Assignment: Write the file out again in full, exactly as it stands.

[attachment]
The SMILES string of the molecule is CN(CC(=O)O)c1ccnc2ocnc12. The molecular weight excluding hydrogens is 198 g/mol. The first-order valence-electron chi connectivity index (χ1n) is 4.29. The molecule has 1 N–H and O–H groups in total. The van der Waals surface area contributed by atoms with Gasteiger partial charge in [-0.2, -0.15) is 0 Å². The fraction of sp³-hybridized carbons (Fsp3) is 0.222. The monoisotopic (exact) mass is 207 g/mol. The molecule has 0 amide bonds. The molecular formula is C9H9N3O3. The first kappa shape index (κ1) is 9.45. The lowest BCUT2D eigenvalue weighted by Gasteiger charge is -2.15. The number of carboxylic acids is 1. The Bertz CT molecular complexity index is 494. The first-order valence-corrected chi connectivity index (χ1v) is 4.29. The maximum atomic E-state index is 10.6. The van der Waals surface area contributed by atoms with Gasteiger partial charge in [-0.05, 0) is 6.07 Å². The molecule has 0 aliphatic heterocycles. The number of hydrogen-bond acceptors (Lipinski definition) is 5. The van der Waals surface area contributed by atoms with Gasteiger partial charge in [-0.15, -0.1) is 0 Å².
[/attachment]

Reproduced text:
The SMILES string of the molecule is CN(CC(=O)O)c1ccnc2ocnc12. The molecular weight excluding hydrogens is 198 g/mol. The first-order valence-electron chi connectivity index (χ1n) is 4.29. The molecule has 1 N–H and O–H groups in total. The van der Waals surface area contributed by atoms with Gasteiger partial charge in [-0.2, -0.15) is 0 Å². The fraction of sp³-hybridized carbons (Fsp3) is 0.222. The monoisotopic (exact) mass is 207 g/mol. The molecule has 0 amide bonds. The molecular formula is C9H9N3O3. The first kappa shape index (κ1) is 9.45. The lowest BCUT2D eigenvalue weighted by Gasteiger charge is -2.15. The number of carboxylic acids is 1. The Bertz CT molecular complexity index is 494. The first-order valence-corrected chi connectivity index (χ1v) is 4.29. The maximum atomic E-state index is 10.6. The van der Waals surface area contributed by atoms with Gasteiger partial charge in [-0.05, 0) is 6.07 Å². The molecule has 0 aliphatic heterocycles. The number of hydrogen-bond acceptors (Lipinski definition) is 5. The van der Waals surface area contributed by atoms with Gasteiger partial charge in [-0.15, -0.1) is 0 Å².